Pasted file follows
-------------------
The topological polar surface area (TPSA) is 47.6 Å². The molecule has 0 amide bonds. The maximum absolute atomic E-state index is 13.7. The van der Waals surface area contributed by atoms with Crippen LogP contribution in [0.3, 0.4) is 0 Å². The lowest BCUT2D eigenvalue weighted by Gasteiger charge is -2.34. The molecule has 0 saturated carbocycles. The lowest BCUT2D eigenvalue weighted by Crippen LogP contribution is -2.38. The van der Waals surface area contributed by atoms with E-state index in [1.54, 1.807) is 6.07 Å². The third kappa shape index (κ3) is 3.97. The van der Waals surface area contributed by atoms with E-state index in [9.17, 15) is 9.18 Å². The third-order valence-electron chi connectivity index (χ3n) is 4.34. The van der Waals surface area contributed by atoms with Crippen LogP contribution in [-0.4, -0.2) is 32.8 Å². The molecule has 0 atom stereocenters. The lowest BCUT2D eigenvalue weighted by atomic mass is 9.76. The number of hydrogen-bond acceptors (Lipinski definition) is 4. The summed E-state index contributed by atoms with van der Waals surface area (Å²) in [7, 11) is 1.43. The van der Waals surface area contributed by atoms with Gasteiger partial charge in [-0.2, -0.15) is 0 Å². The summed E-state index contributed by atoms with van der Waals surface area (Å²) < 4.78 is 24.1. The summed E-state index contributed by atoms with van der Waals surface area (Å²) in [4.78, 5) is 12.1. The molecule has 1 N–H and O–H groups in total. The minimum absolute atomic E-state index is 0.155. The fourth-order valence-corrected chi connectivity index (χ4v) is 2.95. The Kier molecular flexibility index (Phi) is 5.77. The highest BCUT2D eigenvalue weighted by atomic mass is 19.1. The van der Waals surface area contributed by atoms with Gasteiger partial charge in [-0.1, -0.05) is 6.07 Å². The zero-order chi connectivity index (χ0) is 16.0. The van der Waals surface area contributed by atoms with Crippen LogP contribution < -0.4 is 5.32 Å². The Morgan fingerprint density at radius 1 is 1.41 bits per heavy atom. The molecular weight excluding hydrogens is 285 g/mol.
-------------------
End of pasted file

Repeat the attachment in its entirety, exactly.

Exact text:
The topological polar surface area (TPSA) is 47.6 Å². The molecule has 0 amide bonds. The maximum absolute atomic E-state index is 13.7. The van der Waals surface area contributed by atoms with Crippen LogP contribution in [0.3, 0.4) is 0 Å². The lowest BCUT2D eigenvalue weighted by Gasteiger charge is -2.34. The molecule has 0 saturated carbocycles. The lowest BCUT2D eigenvalue weighted by Crippen LogP contribution is -2.38. The van der Waals surface area contributed by atoms with E-state index in [1.54, 1.807) is 6.07 Å². The third kappa shape index (κ3) is 3.97. The van der Waals surface area contributed by atoms with E-state index in [9.17, 15) is 9.18 Å². The third-order valence-electron chi connectivity index (χ3n) is 4.34. The van der Waals surface area contributed by atoms with Crippen LogP contribution in [-0.4, -0.2) is 32.8 Å². The molecule has 0 atom stereocenters. The lowest BCUT2D eigenvalue weighted by atomic mass is 9.76. The number of hydrogen-bond acceptors (Lipinski definition) is 4. The summed E-state index contributed by atoms with van der Waals surface area (Å²) in [7, 11) is 1.43. The van der Waals surface area contributed by atoms with Gasteiger partial charge in [-0.2, -0.15) is 0 Å². The summed E-state index contributed by atoms with van der Waals surface area (Å²) < 4.78 is 24.1. The summed E-state index contributed by atoms with van der Waals surface area (Å²) in [4.78, 5) is 12.1. The molecule has 1 N–H and O–H groups in total. The minimum absolute atomic E-state index is 0.155. The fourth-order valence-corrected chi connectivity index (χ4v) is 2.95. The Kier molecular flexibility index (Phi) is 5.77. The highest BCUT2D eigenvalue weighted by atomic mass is 19.1. The van der Waals surface area contributed by atoms with Gasteiger partial charge in [-0.1, -0.05) is 6.07 Å². The zero-order chi connectivity index (χ0) is 16.0. The van der Waals surface area contributed by atoms with Crippen LogP contribution < -0.4 is 5.32 Å². The Morgan fingerprint density at radius 1 is 1.41 bits per heavy atom. The molecular weight excluding hydrogens is 285 g/mol.